Recognizing Your Parents are Ready for a Change
Monday Aug 31st, 2020Share
Seeing your parents as people doesn’t always come naturally. For your whole life, you likely saw your Mom or Dad as your protector, your caregiver, your sounding board or your guide. These are people that you admire and perceive as pillars of strength. No matter how old you get, there is still comfort in calling Mom or Dad after a bad day or when you need a boost.
As adult children, we often forget that our parents are people too. They have their struggles, limitation and challenges – especially as they age. It’s hard to imagine – let alone watch them – experience a loss of independence or become more vulnerable. As a family, we try to do all we can to support aging parents as a way to fend off a major lifestyle change, like a move into a retirement community or some other form of care. But, truly, in these types of situations, transitioning to a supportive senior living environment can rekindle an aging parent’s independence by providing them access to the supports, care and social opportunities they need to lead a fulfilling life.
As for when to know if it’s time for a lifestyle change, the saying that, “Age is only a number,” applies. There isn’t a life phase or milestone that should be the driving factor. Instead, it’s all about function and autonomy.
If your parents are having a hard time maintaining their home or they worry about safety risks, such as stairs or an inaccessible bathroom, a move into a senior community might be the peace of mind that they (and you) need. There are emotional drivers too, like craving more social interaction or struggling with feelings of isolation that can arise when seniors live alone.
Other considerations include:
- Can your parents manage their daily needs, like attending appointments, getting prescriptions, buying groceries or making nutritious meals?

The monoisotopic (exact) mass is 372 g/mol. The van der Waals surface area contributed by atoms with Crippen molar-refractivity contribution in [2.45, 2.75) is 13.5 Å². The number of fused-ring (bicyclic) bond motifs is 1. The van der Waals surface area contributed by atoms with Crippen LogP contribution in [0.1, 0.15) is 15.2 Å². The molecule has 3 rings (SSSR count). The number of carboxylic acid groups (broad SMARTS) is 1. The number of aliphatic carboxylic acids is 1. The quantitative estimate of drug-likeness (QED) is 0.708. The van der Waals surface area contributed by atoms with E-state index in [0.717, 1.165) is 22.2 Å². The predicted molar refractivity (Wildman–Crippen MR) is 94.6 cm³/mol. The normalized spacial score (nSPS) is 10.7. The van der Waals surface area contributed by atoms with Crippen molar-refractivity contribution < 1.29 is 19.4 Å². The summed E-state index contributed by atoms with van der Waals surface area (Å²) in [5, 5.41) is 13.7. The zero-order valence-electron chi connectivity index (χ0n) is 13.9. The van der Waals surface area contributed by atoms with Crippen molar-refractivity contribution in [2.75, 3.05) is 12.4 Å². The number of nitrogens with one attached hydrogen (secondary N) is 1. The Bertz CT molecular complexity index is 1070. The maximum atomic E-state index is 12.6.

- Are there areas of your Mom or Dad’s life that would benefit from extra support so they could be more independent?
- Are there any risks to their health and safety by remaining in their own home?
- Can your parents still make sound decisions about their health and well-being?
- Are they able to manage their own money and keep up with financial obligations, like bills and living expenses?
This isn’t an exhaustive list and there will be certain questions and considerations that will be unique to your Mom or Dad’s situation. There are no right or wrong answers either. But by being aware of your parents’ function and autonomy, you will be better equipped to gauge where they are on their journey of needing a more supportive care environment – whether now or into the future.
If you would like to know how to best support your parents in a late-in-life transition, an Accredited Senior Agent is a great resource. We have special training and expertise as it relates to seniors and their living options so you can make the best decision for your loved ones based on their circumstances.
To learn more, please contact me, Deborah Clerk, Real Estate Sales Representative and ASA at Keller Williams Realty Associates, Brokerage, in Mississauga, Ontario, for sound advice to guide your decision.